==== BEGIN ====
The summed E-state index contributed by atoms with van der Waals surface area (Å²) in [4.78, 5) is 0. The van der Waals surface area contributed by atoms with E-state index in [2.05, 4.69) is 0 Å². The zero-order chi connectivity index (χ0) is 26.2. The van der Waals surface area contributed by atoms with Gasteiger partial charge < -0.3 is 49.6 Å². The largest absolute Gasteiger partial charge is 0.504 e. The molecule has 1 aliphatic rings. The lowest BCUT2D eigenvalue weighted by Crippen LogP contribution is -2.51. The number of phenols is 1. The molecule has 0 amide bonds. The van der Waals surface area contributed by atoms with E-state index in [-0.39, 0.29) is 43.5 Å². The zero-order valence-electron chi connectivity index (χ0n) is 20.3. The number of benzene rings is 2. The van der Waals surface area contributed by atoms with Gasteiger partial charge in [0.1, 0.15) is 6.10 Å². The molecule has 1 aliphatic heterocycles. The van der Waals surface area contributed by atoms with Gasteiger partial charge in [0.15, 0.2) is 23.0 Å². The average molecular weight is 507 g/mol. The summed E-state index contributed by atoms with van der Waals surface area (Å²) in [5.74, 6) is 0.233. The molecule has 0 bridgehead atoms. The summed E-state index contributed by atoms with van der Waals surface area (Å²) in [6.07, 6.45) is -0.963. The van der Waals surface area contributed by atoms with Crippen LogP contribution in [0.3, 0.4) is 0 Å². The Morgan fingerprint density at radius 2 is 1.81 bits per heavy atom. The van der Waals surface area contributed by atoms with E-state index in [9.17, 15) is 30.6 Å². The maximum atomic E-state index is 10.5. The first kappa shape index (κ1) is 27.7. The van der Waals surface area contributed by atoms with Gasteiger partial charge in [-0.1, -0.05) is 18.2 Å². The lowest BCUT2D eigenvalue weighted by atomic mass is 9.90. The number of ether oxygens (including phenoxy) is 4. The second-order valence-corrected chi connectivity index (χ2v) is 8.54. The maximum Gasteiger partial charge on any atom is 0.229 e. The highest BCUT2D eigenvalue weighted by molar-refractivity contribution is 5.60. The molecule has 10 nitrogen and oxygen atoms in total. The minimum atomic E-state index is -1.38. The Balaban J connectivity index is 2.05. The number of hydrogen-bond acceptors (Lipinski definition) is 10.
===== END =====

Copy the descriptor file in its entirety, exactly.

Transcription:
The summed E-state index contributed by atoms with van der Waals surface area (Å²) in [4.78, 5) is 0. The van der Waals surface area contributed by atoms with E-state index in [2.05, 4.69) is 0 Å². The zero-order chi connectivity index (χ0) is 26.2. The van der Waals surface area contributed by atoms with Gasteiger partial charge < -0.3 is 49.6 Å². The largest absolute Gasteiger partial charge is 0.504 e. The molecule has 1 aliphatic rings. The lowest BCUT2D eigenvalue weighted by Crippen LogP contribution is -2.51. The number of phenols is 1. The molecule has 0 amide bonds. The van der Waals surface area contributed by atoms with E-state index in [-0.39, 0.29) is 43.5 Å². The zero-order valence-electron chi connectivity index (χ0n) is 20.3. The number of benzene rings is 2. The van der Waals surface area contributed by atoms with Gasteiger partial charge in [0.1, 0.15) is 6.10 Å². The molecule has 1 aliphatic heterocycles. The van der Waals surface area contributed by atoms with Gasteiger partial charge in [0.15, 0.2) is 23.0 Å². The average molecular weight is 507 g/mol. The summed E-state index contributed by atoms with van der Waals surface area (Å²) in [5.74, 6) is 0.233. The molecule has 0 bridgehead atoms. The summed E-state index contributed by atoms with van der Waals surface area (Å²) in [6.07, 6.45) is -0.963. The van der Waals surface area contributed by atoms with Crippen LogP contribution in [0.3, 0.4) is 0 Å². The Morgan fingerprint density at radius 2 is 1.81 bits per heavy atom. The van der Waals surface area contributed by atoms with E-state index in [9.17, 15) is 30.6 Å². The maximum atomic E-state index is 10.5. The first kappa shape index (κ1) is 27.7. The van der Waals surface area contributed by atoms with Gasteiger partial charge in [-0.1, -0.05) is 18.2 Å². The lowest BCUT2D eigenvalue weighted by atomic mass is 9.90. The number of ether oxygens (including phenoxy) is 4. The second-order valence-corrected chi connectivity index (χ2v) is 8.54. The maximum Gasteiger partial charge on any atom is 0.229 e. The highest BCUT2D eigenvalue weighted by molar-refractivity contribution is 5.60. The molecule has 10 nitrogen and oxygen atoms in total. The minimum atomic E-state index is -1.38. The Balaban J connectivity index is 2.05. The number of hydrogen-bond acceptors (Lipinski definition) is 10.